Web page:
July 11, 2013 | by Dave Purdy
Diagnosis, hope, action
Dave Purdy, Washington Blade, gay news

Dave Purdy shares his AIDS story. (Washington Blade photo by Michael Key)

Editor’s note: This is the final installment of a three-part story. 

My hope is by sharing my story, which I’ve told to only a few friends, you also might be encouraged to document and share your own story about AIDS. It is our stories that are the heart and soul of the history of AIDS. None should be forgotten.

1989: Thus began my quest to have the most unpopular and denounced drug in the world be accepted as the therapy to reverse wasting syndrome and bring people back to life. I believe this was, in fact, the first Lazarus Effect treatment. Within three years, anabolic steroids became standard treatment to reverse AIDS-related wasting.

1993: The judge in Dr. Walter Jekot’s case was the same judge who presided over the Rodney King case in Los Angeles. Jekot was sent to a federal prison just outside of Las Vegas for four years. I dropped him off at the prison’s gate myself.

Six years later, the California Medical Board, which had revoked Dr. Jekot’s license to practice medicine, reinstated it – in part, because of his life-saving contribution to the AIDS community.

1994: It was after I moved to New York City in 1994 that I learned I was HIV positive.  I remember taking the test, praying and hoping I wasn’t positive. But I was and so was the love of my life. We broke up four years later, and I remember how much I hoped we would get back together and everything would be all right. I hoped my HIV medications would work, so I wouldn’t go blind from the CMV retinitis that started to take hold of my eyesight.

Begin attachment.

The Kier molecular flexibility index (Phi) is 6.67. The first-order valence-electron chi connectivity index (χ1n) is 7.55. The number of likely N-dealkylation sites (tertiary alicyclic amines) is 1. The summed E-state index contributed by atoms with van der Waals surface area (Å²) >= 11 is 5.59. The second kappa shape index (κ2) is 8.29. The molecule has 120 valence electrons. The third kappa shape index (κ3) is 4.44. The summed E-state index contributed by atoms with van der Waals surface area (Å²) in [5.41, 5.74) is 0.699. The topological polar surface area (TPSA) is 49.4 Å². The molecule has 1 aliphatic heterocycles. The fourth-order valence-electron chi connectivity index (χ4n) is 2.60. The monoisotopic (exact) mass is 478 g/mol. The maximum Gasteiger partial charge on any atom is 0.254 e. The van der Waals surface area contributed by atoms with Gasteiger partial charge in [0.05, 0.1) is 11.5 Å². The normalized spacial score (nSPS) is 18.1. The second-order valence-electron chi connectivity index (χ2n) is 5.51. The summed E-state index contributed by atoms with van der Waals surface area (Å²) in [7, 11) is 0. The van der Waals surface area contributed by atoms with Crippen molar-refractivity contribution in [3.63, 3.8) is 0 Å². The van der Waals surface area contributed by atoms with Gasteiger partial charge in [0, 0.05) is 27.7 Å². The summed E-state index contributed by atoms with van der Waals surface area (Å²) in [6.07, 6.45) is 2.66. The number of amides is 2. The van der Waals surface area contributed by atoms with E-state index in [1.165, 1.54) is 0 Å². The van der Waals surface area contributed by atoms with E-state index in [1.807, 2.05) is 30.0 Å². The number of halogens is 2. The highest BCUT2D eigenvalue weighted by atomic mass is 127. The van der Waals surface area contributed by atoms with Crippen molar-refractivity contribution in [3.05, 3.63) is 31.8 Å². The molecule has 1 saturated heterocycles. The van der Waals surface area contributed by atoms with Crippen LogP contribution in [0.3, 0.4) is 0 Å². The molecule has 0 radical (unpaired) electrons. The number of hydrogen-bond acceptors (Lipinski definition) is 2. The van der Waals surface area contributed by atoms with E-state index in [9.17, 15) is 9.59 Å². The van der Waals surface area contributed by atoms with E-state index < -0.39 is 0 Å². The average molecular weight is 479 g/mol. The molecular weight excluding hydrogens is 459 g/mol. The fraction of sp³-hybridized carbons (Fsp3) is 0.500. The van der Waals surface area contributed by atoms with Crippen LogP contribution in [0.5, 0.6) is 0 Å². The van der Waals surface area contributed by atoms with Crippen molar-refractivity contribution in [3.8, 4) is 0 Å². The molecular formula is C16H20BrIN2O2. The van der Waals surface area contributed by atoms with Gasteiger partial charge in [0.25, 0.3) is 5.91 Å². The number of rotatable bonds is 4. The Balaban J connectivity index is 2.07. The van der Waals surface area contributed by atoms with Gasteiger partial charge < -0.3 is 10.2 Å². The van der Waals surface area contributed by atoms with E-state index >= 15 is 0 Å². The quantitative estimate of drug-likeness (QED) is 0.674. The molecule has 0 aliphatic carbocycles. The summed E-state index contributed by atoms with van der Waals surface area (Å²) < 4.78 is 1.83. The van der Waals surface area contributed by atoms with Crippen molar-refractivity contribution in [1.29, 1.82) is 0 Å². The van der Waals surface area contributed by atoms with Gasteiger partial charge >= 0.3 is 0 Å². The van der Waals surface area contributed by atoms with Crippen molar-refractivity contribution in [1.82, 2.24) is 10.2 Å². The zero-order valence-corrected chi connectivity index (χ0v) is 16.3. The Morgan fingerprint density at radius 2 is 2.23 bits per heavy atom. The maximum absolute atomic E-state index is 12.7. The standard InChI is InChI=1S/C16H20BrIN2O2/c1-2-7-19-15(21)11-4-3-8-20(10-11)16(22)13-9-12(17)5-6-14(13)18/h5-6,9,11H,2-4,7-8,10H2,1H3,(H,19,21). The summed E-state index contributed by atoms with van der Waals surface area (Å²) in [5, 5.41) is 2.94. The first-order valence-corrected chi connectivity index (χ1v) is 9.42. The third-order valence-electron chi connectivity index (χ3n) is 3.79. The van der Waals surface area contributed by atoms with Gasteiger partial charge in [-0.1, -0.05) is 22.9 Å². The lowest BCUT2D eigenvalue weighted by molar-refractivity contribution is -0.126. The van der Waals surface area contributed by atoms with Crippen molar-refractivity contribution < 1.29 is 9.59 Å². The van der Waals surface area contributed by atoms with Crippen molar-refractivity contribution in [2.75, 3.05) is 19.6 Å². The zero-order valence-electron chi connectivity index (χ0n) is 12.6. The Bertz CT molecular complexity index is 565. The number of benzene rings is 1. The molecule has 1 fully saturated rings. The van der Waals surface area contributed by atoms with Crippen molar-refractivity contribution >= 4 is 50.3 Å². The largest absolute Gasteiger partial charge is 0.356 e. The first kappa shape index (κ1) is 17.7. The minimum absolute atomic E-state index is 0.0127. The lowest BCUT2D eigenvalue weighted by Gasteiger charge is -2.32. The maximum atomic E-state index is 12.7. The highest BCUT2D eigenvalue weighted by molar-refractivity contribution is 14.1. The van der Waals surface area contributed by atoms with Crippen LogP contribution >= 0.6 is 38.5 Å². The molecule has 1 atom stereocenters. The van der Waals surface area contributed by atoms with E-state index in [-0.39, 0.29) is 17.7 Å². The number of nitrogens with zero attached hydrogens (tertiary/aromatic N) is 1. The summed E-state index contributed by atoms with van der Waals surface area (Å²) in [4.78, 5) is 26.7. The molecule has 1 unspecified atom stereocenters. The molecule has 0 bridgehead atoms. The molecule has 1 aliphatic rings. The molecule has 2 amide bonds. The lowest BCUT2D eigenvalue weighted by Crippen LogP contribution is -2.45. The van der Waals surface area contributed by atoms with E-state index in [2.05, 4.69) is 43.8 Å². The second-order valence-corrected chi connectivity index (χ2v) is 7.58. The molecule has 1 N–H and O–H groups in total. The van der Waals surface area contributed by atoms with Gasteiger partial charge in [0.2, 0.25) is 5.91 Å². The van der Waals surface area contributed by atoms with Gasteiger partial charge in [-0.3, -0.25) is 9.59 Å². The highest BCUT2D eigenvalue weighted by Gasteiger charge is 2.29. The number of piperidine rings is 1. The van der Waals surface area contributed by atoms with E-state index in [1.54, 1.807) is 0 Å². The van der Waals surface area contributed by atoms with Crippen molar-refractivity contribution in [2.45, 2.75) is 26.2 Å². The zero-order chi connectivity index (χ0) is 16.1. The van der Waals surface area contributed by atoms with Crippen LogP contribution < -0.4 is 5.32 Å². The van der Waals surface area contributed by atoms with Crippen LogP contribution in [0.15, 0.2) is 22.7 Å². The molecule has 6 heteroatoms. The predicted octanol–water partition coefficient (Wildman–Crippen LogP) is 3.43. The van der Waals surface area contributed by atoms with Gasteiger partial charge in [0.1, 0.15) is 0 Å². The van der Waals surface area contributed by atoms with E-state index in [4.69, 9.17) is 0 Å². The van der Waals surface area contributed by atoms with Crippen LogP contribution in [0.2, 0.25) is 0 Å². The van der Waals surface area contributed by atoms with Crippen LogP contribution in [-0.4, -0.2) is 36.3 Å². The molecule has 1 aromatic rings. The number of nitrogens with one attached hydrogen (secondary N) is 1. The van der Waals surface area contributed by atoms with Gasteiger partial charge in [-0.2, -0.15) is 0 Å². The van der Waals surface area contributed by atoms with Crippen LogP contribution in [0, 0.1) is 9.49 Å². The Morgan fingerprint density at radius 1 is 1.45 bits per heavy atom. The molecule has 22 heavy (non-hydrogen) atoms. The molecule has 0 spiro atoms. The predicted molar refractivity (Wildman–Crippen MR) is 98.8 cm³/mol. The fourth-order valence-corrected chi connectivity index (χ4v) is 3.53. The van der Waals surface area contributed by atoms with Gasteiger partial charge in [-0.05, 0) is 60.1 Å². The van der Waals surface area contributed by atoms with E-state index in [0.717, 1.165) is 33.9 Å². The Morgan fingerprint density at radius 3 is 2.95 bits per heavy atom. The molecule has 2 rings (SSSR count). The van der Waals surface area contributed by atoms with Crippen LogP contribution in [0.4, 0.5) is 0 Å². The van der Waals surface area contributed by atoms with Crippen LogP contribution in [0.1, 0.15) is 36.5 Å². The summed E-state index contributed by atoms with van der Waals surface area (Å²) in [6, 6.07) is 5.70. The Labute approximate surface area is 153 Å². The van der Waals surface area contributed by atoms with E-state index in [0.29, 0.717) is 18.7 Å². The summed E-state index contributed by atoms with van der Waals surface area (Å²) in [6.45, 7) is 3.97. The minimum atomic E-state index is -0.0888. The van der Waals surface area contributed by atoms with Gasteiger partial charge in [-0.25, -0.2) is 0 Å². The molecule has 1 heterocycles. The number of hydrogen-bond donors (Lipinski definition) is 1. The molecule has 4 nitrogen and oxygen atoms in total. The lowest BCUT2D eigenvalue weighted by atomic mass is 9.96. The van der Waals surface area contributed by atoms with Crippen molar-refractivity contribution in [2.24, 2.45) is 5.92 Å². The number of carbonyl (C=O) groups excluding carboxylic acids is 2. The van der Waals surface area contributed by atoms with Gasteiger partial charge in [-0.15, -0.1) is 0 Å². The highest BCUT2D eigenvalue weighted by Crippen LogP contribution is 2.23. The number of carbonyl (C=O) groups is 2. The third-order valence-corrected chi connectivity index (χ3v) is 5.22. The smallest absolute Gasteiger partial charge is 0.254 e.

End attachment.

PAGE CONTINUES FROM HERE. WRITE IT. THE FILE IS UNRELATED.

I hoped every day I could have just one more T-cell to add to the 49 hiding somewhere in my body. My magic number, and the one I obsessed over every single day, was 201. If I could pass 200, no one could say I had AIDS. Instead I’d be considered only HIV positive.

Within three months my body weight dropped from 180 to 140 pounds and I hoped before I died my mother wouldn’t cry out in horror when she looked at her son, now a mere shadow of himself.

When I decided to turn hope into action, something in me changed, as if by magic. Simply put, I began to feel more in control of what I couldn’t control. Three years later, with the help and support of a New York City AIDS outreach center, my T-cells jumped to 455 and my viral load was undetectable.

Because I had no control over the information provided by the AIDS medical community, I soon decided to create my own medical journal — out of pure frustration that came from trying to encourage the use of anabolic steroid therapy for AIDS wasting syndrome.

I wanted to create a medical journal for both healthcare providers and for their patients, which could help them make the best possible healthcare decisions. The journal was called NUMEDX

NUMEDX focused on nutrition, medicine, exercise and complementary and alternative therapies. Within three years readership grew to more than half a million people worldwide.  NUMEDX consumed the next 10 years of my life.

This is my story. Although the Centers for Disease Control considers me merely a statistic, I know and you know, too, that behind every statistic lies a story.

Someday somewhere someone is going to ask you, perhaps it’ll be someone you love, to tell your story about your contribution to the war against AIDS. We must all move forward together, expanding hope to embrace action. We all have the power to come together to change the course of your personal history. We are the history of AIDS.

2005: I was relaxing on the beach in my hometown of Fort Walton Beach, Fla., listening to waves, watching sea gulls, feeling the sun on my face, when it hit me like a bolt of lightning:  Hey! Wait! I was prescribed anabolic steroids for my own AIDS wasting! The very treatment I had fought so hard for so many years actually saved my own life.

You never know what can happen when you focus on hope and then turn it into action. One day you might realize that you saved your own life.

1 Comment
  • John-Manuel Andriote

    Thanks for sharing your story, Dave. I'm so glad you are out there because you are such an awesome man, and a friend and colleague I am proud to know. Much love, John

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